You say the SNP isn’t a “left-wing” party. Well, it’s certainly far too right wing for me. I didn’t vote for them at the last election, and I probably won’t vote for them at the next. BUT IT’S MORE LEFT WING THAN THE LABOUR PARTY NOWADAYS. And while Scotland may not be a particularly “left wing country”, on at least some issues, the population of Scotland generally tends to be a bit more “left wing” than that of England – and distinctly more “left-wing” than the line peddled by New Labour (or whatever they are calling themselves nowadays).

    One obvious example is TRIDENT. The majority of folk in Scotland would prefer to be rid of the thing. A large majority of MSPs in the Scottish Parliament, including not just the SNP and the Greens but also most Labour and LibDem MSPs (when they’re not keeping shtum because the party heid yins want them to be quiet) would definitely prefer to be rid of the thing. In a genuinely free vote in the Scottish Parliament, the Tory minority would find themselves very isolated on this issue.

    Is there any hope of ridding Scotland, and the UK, of nuclear weapons? Yes. But only by Scotland becoming independent. The British establishment is far too hung up on the legacy of Empire and “punching above our weight” and “having a seat at the top table” to be serious about nuclear disarmament. As an independent country, we can get rid of Trident – and, frankly, that will be the end of the UK’s nuclear pretensions, because they’ve got nowhere else to put it.

    Another reason for voting for independence in the referendum is that this would IMMEDIATELY rid us of the biggest single obstacle to democracy – the House of Lords. A large majority of Members of Parliament at Westminster are not elected. None of the Westminster-based parties are ever going to change that, because it is far too convenient for them to be able to use the House of Lords as a comfortable retirement home for pensioned off party hacks. Only through independence can we get rid of this biggest of all obstacles to radical change.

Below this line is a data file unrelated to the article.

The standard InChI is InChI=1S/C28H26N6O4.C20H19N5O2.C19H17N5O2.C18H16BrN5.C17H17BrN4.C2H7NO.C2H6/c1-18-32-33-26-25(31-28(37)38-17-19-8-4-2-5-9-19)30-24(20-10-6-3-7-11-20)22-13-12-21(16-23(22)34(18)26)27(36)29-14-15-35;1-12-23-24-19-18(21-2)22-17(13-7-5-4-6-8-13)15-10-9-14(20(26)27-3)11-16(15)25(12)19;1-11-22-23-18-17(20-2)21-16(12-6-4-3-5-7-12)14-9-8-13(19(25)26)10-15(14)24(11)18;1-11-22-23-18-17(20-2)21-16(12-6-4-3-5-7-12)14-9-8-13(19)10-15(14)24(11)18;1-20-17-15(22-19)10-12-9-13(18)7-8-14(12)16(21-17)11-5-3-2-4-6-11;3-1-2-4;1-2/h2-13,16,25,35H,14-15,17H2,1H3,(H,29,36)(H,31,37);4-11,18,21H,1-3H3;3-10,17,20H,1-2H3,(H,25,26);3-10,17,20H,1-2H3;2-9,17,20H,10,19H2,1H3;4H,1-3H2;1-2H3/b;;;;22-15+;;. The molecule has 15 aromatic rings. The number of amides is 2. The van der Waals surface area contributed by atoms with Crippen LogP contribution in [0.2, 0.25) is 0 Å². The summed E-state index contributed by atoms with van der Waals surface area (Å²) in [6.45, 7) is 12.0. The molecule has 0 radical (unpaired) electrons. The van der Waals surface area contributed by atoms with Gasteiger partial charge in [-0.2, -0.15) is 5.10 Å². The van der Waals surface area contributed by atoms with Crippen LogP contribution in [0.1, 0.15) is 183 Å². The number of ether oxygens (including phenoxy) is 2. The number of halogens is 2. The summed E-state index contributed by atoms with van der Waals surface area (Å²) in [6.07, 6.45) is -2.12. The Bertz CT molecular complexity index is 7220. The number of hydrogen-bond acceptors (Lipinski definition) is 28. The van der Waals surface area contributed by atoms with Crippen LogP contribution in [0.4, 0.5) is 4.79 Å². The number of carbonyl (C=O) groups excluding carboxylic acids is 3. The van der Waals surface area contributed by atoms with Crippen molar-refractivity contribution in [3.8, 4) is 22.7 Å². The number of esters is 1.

And of course the third big reason for voting for independence is that an independent Scotland is far less likely to get dragged into illegal wars like the Labour Party’s very own war criminal, Tony Blair, got us into.

    • gerard1986 says:

      Excellent analysis and I also remember seeing the social attitudes survey which smashed the left-wing myth. One of the previous comments stated that the wish for Trident to be removed was an indicator of Scotland being more socially just than rUK. I disagree, people all over the UK are abhorred by the existence of nuclear weapons so the fact Scots feel this way proves nothing with regards the need for independence.

      The idea that the HoL is a barrier to democracy is wrong. It is not used to its full potential, yes, but it serves as a forum to check and balance any extreme legislation from the HoC. It could be improved by being directly elected by the people but to say its presence is a reason to vote for separation is absurd. Holyrood, with the presence of a majority government, requires such a chamber. The checks and balances normally offered by the committee system have disappeared in this parliament. It didn’t have to be this way but the SNP MSPs have no backbone and do as they’re told.

      John your post is very good as it dismantles the argument many in the Yes Scotland camp feel will deliver victory. They know that people have bought into one myth, that Labour are not left of centre, and so push this nonsense (of a left wing utopia) on them in the hope that they can deceive the electorate into believing all will be left wing post independence and that the ‘true’ Labour Party will return.

      It is clear that those who spout this nonsense are not true socialists/democratic socialists for if they were they could not support independence at the expense of their comrades in rUK. If they are right about one thing in the Scottish psyche – we believe in solidarity. There is no solidarity in isolation.

  2. jruddy says: